|Multi-Way Conventional loudspeakers with crossovers|
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|27th February 2011, 10:18 PM||#1|
Join Date: Feb 2011
2-way design from scratch
reconsidering my speaker project based on the knowledge i gained from :
-> thank Your for the help, and feedback again<-
I will not be able to post all the details in a single post, as its a work in progress. Still, i have done some homework and i would like to share it.
So let us see what i got sofar worked out.
The midbass unit drivers specification is :
Rdc : 7.3 Ohm
B*L : 7.317 Tm
Sd : 132 cm^2
Cms : 0.756 mm/N
Mms : 16.925 g
Rms : 1.447 Kg/s
Fs : 44 Hz
Vas : 18.7 L
Qms : 3.280
Qes : 0.645
Qts : 0.539
Xmax (linear) : +- 4.2 mm
Xmax (Mechanical) :+- 6 mm
Spl : 86 dBL (1 watt, 1 meter)
Powerhandling : 55 VA (IEC-268-5)
Diameter (outer, includes basket) : 174 mm
Nice little midbass.
The tweeter specfication is :
Rdc : 3.2 Ohm
B*L : 2.18 Tm
Sd : 8.6 cm^2
Cms : 0.1128 mm/N
Mms : 0.3 g
Rms :0.22357 Kg/s
Fs : 825 Hz
Vas : 0.01 L
Qts : 0.93
Spl : 90 dBL (1 watt, 1 meter)
Very nice tweeter, choosen for its very low FS, and good documentation.
The target is still to make some better speakers for my little TDA1557Q amp.
The box should be around nett. 55-60 Liter, and tuning should be at close to 37 Hz.
The drivers share the same volume.
The picture named midbassj.jpg shows the estimated responce of the 2 paralell connected midbass drivers.
The choice of crossover point was selected simply by multiplying the tweeters Fs by 3. I read that with a 2nd order filter i should be just fine with this methood.
-> comments welcome here<-
For a crossover network to work as intended, both midbass and tweeter units need impedance correction networks.
The next 2 pictures show the midbass and the tweeter impedance simulated, in this order. (compared to datasheet, the simulation seems quite accurate.)
The next picture shows the simulated impedance for the drivers with the correct impedance correction networks added.
Now i can read the graph to see what impedance value does the drivers have around the crossover point, and i can design the crossover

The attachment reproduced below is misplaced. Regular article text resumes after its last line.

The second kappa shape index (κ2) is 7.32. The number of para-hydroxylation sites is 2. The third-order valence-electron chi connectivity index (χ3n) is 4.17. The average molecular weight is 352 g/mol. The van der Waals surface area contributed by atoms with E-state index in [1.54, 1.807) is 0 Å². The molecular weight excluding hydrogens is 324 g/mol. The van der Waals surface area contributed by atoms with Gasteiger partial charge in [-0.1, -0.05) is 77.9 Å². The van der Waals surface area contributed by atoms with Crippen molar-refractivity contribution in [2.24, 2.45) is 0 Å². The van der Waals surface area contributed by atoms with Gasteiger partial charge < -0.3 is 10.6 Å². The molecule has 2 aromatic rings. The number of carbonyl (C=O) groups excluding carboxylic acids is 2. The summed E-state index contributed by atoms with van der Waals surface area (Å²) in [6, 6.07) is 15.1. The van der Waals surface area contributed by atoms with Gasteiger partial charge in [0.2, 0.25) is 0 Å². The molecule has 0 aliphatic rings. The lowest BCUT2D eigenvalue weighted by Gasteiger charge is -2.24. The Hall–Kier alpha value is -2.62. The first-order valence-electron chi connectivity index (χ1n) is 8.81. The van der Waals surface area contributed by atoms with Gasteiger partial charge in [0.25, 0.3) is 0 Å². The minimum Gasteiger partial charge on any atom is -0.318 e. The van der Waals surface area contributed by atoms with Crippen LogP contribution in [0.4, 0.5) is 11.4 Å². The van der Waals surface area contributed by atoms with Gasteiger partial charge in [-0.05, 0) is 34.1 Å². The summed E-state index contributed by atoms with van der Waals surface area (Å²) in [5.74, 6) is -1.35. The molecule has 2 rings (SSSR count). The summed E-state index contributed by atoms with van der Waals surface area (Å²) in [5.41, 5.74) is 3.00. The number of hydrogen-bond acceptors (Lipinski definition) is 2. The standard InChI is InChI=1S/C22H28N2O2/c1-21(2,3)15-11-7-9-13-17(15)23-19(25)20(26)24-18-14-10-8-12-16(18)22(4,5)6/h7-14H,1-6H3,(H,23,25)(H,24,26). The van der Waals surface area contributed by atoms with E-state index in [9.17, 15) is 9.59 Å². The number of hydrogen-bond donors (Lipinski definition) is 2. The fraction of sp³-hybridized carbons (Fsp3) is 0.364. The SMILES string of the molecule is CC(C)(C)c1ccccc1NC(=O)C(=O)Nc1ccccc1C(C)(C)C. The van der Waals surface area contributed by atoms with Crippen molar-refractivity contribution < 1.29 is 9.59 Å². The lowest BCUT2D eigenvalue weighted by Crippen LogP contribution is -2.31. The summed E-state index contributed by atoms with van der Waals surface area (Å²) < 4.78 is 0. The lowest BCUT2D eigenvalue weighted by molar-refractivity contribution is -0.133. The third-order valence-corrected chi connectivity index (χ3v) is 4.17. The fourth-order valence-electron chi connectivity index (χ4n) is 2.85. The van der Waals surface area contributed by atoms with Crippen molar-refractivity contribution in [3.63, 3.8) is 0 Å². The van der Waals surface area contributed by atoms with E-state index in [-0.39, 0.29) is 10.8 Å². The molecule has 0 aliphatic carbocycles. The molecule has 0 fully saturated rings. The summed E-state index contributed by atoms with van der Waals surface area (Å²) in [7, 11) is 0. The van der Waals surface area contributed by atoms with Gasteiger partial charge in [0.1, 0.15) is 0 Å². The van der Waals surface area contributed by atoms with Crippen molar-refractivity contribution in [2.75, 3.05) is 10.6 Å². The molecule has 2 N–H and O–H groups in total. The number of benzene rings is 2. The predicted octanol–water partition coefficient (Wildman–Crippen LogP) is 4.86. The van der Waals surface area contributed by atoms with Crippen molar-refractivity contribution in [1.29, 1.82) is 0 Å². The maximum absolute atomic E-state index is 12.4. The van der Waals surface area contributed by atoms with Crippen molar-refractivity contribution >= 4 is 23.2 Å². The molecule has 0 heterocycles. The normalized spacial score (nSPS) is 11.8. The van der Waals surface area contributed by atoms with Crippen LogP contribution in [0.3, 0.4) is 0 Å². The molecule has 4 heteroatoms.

The tweeter has 2.83 Ohm impedance at crossover point,
the midbass unit has 6.48 Ohm impedance.
Quite different from 8 and 4 Ohms
Have to admit it, first time i try to design anything with these -for me- new tools, lots of fun.
There is only but 1 tiny problem with simulations.
In real life there is no way i could get an exactly 15.4 uF capacitor for the midbass compensation circuit, as an example.
So, what i did, is look up the components for the network, and simply use the real values, simulate the worse and best case, and avarge it out to see how mutch difference will it make.
Example, capacitors have an eqvivalent series resistance.
I came to the conclusion, that the very worse case the impedance will be less than 0.18 Ohms away from the simulated ideal.
Actualy i think the drivers them selfs will have a larger error, so i can keep the simulated ideal components. That is good news
I have allso came to a nother conclusion.
The speakers will be both in corners of the room, baffle stepp effect will be less -if at all- noticeable. Therefore i decided to not include any baffle stepp in the crossover.
-> feedback welcome here too <-
The midbass units have 86 dBL sensitivity, and are rated 8 ohms.
2 of them in paralell will yield something close to 92 dBL.
Using non-ideal components reveal something important.
The crossover will have an inductor in series with the midbass units.
While this inductor has low DC resistance, it is still having some.
I have simulated its effects, and came to the concludion that I might just manage to get away without any attenuation circuitry. Not the best, as the difference between the tweeter and the midbass units will be something close 1.5-2.2 dBL (best and worse case).
What I'V done is grab an EQ software, and check what happens if i put that extra 2.2 dBL on every band from 2.5 Khz. Actualy i did not realy managed to hear the difference, maybe it is the fault of the software i used. Even so, both the midbass and the tweeter unit has compareable dips and peaks in the responce datasheet, so i would suspect I can get away with this.
->again, feedback welcomed again<-
now that was a long post.
Next time -when i have time-, i will post the electrical eqvivalent of the drivers, the compensation circuits, and the crossover.
And will show the difference when simulated with ideal components, and real life ones i can get.
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